South Bay sewage treatment plant update

by Chris Klein
ice President Al Gore was in San Diego last month to celebrate the groundbreaking for the new, binational sewage treatment plant in South Bay. Local dignitaries included Mayor Susan Golding and Representatives Lynn Schenk and Bob Filner.
The International Boundary and Water Commission (IBWC), responsible for building the $240 million plant, plans to begin construction this month. The plant will be located in the Tijuana River Valley at the junction of Dairy Mart and Monument roads.
If local environmental leaders have their way, the work will proceed, but not as currently planned.

A better way

The San Diego chapter of the Sierra Club, Surfrider Foundation, Chaparral Greens, and Lori Saldaña have filed a lawsuit to compel consideration of alternative technology for sewage treatment for the South Bay International Wastewater Treatment Plant. Defendants named in the suit were the IBWC, the EPA, California State Water Resources Control Board, and the U.S. Army Corps of Engineers.
The alternative technology, known as the Lagoon or Pond System, was evaluated by a panel of scientists assembled by the EPA. The EPA scientists evaluated a proposed lagoon system against data collected from 7 currently operating lagoon system sewage treatment plants in California. The EPA scientists concluded that the Pond System:
(Engineering Feasibility Team Study; Advanced Integrated Pond System International Wastewater Treatment Plant, San Diego, California, April 25, 1994).
The plaintiffs assert that the Lagoon/Pond System was not even considered as an alternative by the IBWC, notwithstanding the clear recommendation of the EPA experts.
With respect to the currently proposed design, the EPA scientists concluded that "the plant cannot be completed 'economically' within the proposed schedule," thatit "will produce poorer quality effluent then the ponds," and "it will allow soluble toxic compounds to be discharged directly to the ocean." The unique "gyre" current located in the area of the proposed ocean outfall, and well documented by the EPA in its suit against the City of San Diego, will cause these toxins to wash back to the beach. All this for $100 million more.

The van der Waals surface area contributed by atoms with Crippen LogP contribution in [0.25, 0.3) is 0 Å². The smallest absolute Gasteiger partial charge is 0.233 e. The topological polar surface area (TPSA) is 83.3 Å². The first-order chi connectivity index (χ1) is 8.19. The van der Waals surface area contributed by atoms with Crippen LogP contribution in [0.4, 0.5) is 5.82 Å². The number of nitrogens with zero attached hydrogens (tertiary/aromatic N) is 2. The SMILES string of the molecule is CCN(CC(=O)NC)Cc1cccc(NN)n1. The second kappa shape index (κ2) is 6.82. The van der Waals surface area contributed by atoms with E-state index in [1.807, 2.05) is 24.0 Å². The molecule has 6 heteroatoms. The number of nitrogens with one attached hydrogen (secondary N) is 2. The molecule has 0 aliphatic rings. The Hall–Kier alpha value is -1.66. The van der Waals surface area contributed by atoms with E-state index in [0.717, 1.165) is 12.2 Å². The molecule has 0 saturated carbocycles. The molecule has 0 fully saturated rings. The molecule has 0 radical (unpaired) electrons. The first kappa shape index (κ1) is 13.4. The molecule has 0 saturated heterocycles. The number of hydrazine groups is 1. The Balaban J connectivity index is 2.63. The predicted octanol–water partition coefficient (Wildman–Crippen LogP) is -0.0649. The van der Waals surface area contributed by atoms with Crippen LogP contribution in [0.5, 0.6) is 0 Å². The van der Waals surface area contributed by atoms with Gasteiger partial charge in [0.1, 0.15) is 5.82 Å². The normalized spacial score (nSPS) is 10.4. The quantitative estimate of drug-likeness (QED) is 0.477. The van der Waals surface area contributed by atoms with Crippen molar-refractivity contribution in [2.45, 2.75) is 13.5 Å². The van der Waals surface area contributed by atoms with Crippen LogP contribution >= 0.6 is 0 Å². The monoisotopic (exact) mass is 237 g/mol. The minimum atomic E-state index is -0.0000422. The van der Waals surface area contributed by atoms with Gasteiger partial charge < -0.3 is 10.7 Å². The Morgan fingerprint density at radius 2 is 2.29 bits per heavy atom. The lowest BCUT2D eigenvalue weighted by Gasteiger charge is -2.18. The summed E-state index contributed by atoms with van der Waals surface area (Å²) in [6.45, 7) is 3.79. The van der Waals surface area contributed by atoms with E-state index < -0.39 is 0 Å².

"We are not here to delay in any way the construction of the South Bay International Wastewater Treatment Plant," says Gary Sirota, lead council for the Surfrider Foundation. "The Surfrider Foundation and its members are painfully aware of the over 200 days of beach closures yearly and human health risk in this area. Our suit seeks to promote the timely construction of a sewage treatment plant that will be the solution to pollution once and for all in the South Bay, with proven technology that will save the taxpayer hundreds of millions of dollars."
In politics, the temptation to "bring home the bacon" usually overrules ecological alternatives and common sense. It remains to be if this project will be an issue for the candidates in this November's election.